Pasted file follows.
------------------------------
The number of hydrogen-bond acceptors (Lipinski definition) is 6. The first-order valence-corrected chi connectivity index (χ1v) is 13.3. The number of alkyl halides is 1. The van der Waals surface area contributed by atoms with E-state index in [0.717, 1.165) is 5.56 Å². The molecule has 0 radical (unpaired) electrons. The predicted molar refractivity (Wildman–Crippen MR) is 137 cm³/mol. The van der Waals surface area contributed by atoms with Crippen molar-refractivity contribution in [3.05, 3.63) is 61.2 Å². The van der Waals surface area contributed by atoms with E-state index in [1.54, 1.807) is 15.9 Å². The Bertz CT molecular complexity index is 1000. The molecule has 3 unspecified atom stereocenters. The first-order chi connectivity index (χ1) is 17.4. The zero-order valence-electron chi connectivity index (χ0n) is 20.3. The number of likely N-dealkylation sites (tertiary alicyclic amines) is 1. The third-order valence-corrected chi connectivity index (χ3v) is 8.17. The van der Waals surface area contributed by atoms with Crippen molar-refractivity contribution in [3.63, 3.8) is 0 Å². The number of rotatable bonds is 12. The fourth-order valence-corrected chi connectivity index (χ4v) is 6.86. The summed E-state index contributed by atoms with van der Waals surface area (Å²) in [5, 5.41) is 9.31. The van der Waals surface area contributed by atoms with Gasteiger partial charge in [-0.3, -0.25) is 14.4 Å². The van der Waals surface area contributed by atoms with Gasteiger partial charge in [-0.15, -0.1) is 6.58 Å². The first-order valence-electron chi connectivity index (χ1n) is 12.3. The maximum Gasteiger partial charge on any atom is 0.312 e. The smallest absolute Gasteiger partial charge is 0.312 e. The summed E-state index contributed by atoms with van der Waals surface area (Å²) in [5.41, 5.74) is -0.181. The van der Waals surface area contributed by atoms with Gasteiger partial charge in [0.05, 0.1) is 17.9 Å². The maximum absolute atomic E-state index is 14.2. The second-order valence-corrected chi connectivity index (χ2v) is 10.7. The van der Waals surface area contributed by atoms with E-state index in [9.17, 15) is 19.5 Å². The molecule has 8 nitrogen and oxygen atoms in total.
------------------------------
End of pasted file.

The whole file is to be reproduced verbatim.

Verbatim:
The number of hydrogen-bond acceptors (Lipinski definition) is 6. The first-order valence-corrected chi connectivity index (χ1v) is 13.3. The number of alkyl halides is 1. The van der Waals surface area contributed by atoms with E-state index in [0.717, 1.165) is 5.56 Å². The molecule has 0 radical (unpaired) electrons. The predicted molar refractivity (Wildman–Crippen MR) is 137 cm³/mol. The van der Waals surface area contributed by atoms with Crippen molar-refractivity contribution in [3.05, 3.63) is 61.2 Å². The van der Waals surface area contributed by atoms with E-state index in [1.54, 1.807) is 15.9 Å². The Bertz CT molecular complexity index is 1000. The molecule has 3 unspecified atom stereocenters. The first-order chi connectivity index (χ1) is 17.4. The zero-order valence-electron chi connectivity index (χ0n) is 20.3. The number of likely N-dealkylation sites (tertiary alicyclic amines) is 1. The third-order valence-corrected chi connectivity index (χ3v) is 8.17. The van der Waals surface area contributed by atoms with Crippen molar-refractivity contribution in [3.63, 3.8) is 0 Å². The number of rotatable bonds is 12. The fourth-order valence-corrected chi connectivity index (χ4v) is 6.86. The summed E-state index contributed by atoms with van der Waals surface area (Å²) in [5, 5.41) is 9.31. The van der Waals surface area contributed by atoms with Gasteiger partial charge in [-0.3, -0.25) is 14.4 Å². The van der Waals surface area contributed by atoms with Gasteiger partial charge in [-0.15, -0.1) is 6.58 Å². The first-order valence-electron chi connectivity index (χ1n) is 12.3. The maximum Gasteiger partial charge on any atom is 0.312 e. The smallest absolute Gasteiger partial charge is 0.312 e. The summed E-state index contributed by atoms with van der Waals surface area (Å²) in [5.41, 5.74) is -0.181. The van der Waals surface area contributed by atoms with Gasteiger partial charge in [0.05, 0.1) is 17.9 Å². The maximum absolute atomic E-state index is 14.2. The second-order valence-corrected chi connectivity index (χ2v) is 10.7. The van der Waals surface area contributed by atoms with E-state index in [9.17, 15) is 19.5 Å². The molecule has 8 nitrogen and oxygen atoms in total.